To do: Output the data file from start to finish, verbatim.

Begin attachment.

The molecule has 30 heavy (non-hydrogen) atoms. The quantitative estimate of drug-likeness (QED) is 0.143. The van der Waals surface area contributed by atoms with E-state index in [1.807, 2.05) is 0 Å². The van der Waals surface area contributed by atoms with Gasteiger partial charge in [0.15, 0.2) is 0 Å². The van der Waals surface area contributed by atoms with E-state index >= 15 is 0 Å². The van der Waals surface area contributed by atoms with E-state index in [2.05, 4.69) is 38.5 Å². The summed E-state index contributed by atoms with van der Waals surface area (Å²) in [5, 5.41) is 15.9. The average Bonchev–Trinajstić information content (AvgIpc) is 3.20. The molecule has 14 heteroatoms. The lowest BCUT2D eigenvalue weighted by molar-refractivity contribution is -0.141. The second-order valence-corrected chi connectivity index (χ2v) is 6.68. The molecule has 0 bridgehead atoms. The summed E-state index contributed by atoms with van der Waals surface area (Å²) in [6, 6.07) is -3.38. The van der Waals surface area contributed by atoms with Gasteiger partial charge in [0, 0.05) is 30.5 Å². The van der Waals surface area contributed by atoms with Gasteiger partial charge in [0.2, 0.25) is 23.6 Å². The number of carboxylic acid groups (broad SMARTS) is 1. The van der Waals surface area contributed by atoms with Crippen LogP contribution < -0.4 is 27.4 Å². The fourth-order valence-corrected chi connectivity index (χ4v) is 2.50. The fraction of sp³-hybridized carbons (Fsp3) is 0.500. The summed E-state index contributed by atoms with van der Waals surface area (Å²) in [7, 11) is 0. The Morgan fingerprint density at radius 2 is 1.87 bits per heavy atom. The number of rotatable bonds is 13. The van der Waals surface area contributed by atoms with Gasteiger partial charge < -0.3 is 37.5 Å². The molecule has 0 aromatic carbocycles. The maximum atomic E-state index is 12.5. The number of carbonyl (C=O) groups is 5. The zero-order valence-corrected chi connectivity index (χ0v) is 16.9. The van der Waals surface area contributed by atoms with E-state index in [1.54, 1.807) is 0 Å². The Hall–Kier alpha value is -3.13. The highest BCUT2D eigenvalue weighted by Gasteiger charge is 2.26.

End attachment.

The molecule has 30 heavy (non-hydrogen) atoms. The quantitative estimate of drug-likeness (QED) is 0.143. The van der Waals surface area contributed by atoms with E-state index in [1.807, 2.05) is 0 Å². The van der Waals surface area contributed by atoms with Gasteiger partial charge in [0.15, 0.2) is 0 Å². The van der Waals surface area contributed by atoms with E-state index >= 15 is 0 Å². The van der Waals surface area contributed by atoms with E-state index in [2.05, 4.69) is 38.5 Å². The summed E-state index contributed by atoms with van der Waals surface area (Å²) in [5, 5.41) is 15.9. The average Bonchev–Trinajstić information content (AvgIpc) is 3.20. The molecule has 14 heteroatoms. The lowest BCUT2D eigenvalue weighted by molar-refractivity contribution is -0.141. The second-order valence-corrected chi connectivity index (χ2v) is 6.68. The molecule has 0 bridgehead atoms. The summed E-state index contributed by atoms with van der Waals surface area (Å²) in [6, 6.07) is -3.38. The van der Waals surface area contributed by atoms with Gasteiger partial charge in [0, 0.05) is 30.5 Å². The van der Waals surface area contributed by atoms with Gasteiger partial charge in [0.2, 0.25) is 23.6 Å². The number of carboxylic acid groups (broad SMARTS) is 1. The van der Waals surface area contributed by atoms with Crippen LogP contribution < -0.4 is 27.4 Å². The fourth-order valence-corrected chi connectivity index (χ4v) is 2.50. The fraction of sp³-hybridized carbons (Fsp3) is 0.500. The summed E-state index contributed by atoms with van der Waals surface area (Å²) in [7, 11) is 0. The Morgan fingerprint density at radius 2 is 1.87 bits per heavy atom. The number of rotatable bonds is 13. The van der Waals surface area contributed by atoms with Gasteiger partial charge < -0.3 is 37.5 Å². The molecule has 0 aromatic carbocycles. The maximum atomic E-state index is 12.5. The number of carbonyl (C=O) groups is 5. The zero-order valence-corrected chi connectivity index (χ0v) is 16.9. The van der Waals surface area contributed by atoms with E-state index in [1.54, 1.807) is 0 Å². The Hall–Kier alpha value is -3.13. The highest BCUT2D eigenvalue weighted by Gasteiger charge is 2.26.